5. The healthcare leader of the future will run a lean, high-quality organization.
Leaders of the future will create and manage lean, effective organizations without sacrificing quality. This takes constant attention and focus — and agreed upon metrics. Every detail needs attention. Have a written plan, such as an annual and 90-Day plan for each manager in the organization, and always challenge your assumptions by asking, "Why are we doing this?" This is not easy in healthcare organizations, where history and the training of many participants often run counter to the need to make constant change. To again quote Peter Drucker, "Effective leadership is not about making speeches or being liked; leadership is defined by results, not attributes." This does not mean an inspired workforce cannot be held accountable for results. The great news is, an inspired and empowered workforce will hold themselves accountable. Try it — it's the easiest way to be in charge!

Summary of Challenges
1.Be an independent thinker.
This is difficult in healthcare, where a longstanding business model may foster a "We've always done it that way" mindset from key stakeholders.
2. Focus on the customer.
This is demanding. At any moment in time, the customer can be the patient, the physician, the payor or the regulator.
3. Be ready to lead change.
Are you willing to change your business model? Beware — there are people in the organization who like the old business model and will not want to change. Do you have the support you need to persevere?
4. Be ready to motivate and inspire — be a servant leader.
Some in the organization will be uncomfortable with this. Many managers, board members and physicians were taught to be “command and control” bosses, not leaders. Giving up control to empower hands-on caregivers seems counterintuitive to many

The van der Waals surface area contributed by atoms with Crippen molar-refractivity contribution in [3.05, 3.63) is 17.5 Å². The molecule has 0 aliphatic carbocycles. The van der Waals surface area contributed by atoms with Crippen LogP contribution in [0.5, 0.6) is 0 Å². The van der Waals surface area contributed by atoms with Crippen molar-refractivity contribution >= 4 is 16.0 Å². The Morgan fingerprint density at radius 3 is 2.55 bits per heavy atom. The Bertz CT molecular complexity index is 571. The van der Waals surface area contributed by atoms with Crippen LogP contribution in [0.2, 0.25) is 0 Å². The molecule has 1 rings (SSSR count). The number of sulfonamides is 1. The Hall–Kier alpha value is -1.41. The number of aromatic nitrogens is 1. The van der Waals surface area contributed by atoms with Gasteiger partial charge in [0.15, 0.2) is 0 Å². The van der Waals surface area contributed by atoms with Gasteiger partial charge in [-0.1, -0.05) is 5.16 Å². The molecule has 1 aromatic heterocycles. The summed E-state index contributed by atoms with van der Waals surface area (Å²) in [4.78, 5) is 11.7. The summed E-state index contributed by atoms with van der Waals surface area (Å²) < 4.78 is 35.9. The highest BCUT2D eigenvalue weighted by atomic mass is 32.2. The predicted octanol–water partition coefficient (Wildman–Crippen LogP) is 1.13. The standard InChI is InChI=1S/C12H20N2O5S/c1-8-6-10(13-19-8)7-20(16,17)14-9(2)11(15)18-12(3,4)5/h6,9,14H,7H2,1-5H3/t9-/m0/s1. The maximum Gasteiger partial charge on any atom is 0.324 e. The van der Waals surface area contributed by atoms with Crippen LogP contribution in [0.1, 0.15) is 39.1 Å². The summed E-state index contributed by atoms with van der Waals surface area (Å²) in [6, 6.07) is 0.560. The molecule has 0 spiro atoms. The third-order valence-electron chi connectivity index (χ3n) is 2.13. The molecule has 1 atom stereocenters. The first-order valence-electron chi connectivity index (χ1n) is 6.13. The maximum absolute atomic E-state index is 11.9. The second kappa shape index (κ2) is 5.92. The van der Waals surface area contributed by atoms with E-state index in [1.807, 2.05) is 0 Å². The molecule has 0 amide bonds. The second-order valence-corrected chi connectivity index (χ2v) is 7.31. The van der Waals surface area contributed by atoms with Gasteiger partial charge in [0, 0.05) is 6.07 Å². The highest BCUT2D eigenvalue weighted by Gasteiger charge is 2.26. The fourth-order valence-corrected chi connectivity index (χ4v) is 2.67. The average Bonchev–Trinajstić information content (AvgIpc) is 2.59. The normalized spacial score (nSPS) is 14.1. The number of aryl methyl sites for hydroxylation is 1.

managers.
5. Measure, measure, measure!
Have a plan and set goals. Staffing ratios, productivity, denials, wait times, patient (customer) satisfaction, quality outcomes and market share are just a few metrics that managers must help establish and improve over time.


J. Stephen Lindsey, FACHE, was CEO at HCA Henrico Doctors’ Hospital for 16 years. He has served as an affiliate professor in the MHA program at Virginia Commonwealth University. Mr. Lindsey is a principal of Ivy Ventures, LLC, a consulting firm that helps hospitals grow outpatient service lines. He is a fellow of the American College of Healthcare Executives. He can be reached for questions at: slindsey@ivyventures.com.

John W Mitchell, MS, (along with his executive team) was named "Top Leadership Team in Healthcare for Mid-Sized Hospital" by HealthLeaders Magazine in 2009. He has extensive experience in leadership, operations and product line development. He works with Ivy Ventures to develop new business and advise hospital clients. He can be reached at jmitchell@ivyventures.com.


More Articles on Healthcare Leadership:

5 Ways for Young Healthcare Leaders to Achieve Their Most Important Goals
Getting Ahead by Not Falling Behind: How to Take Ownership of Your Healthcare Career Through Staying Current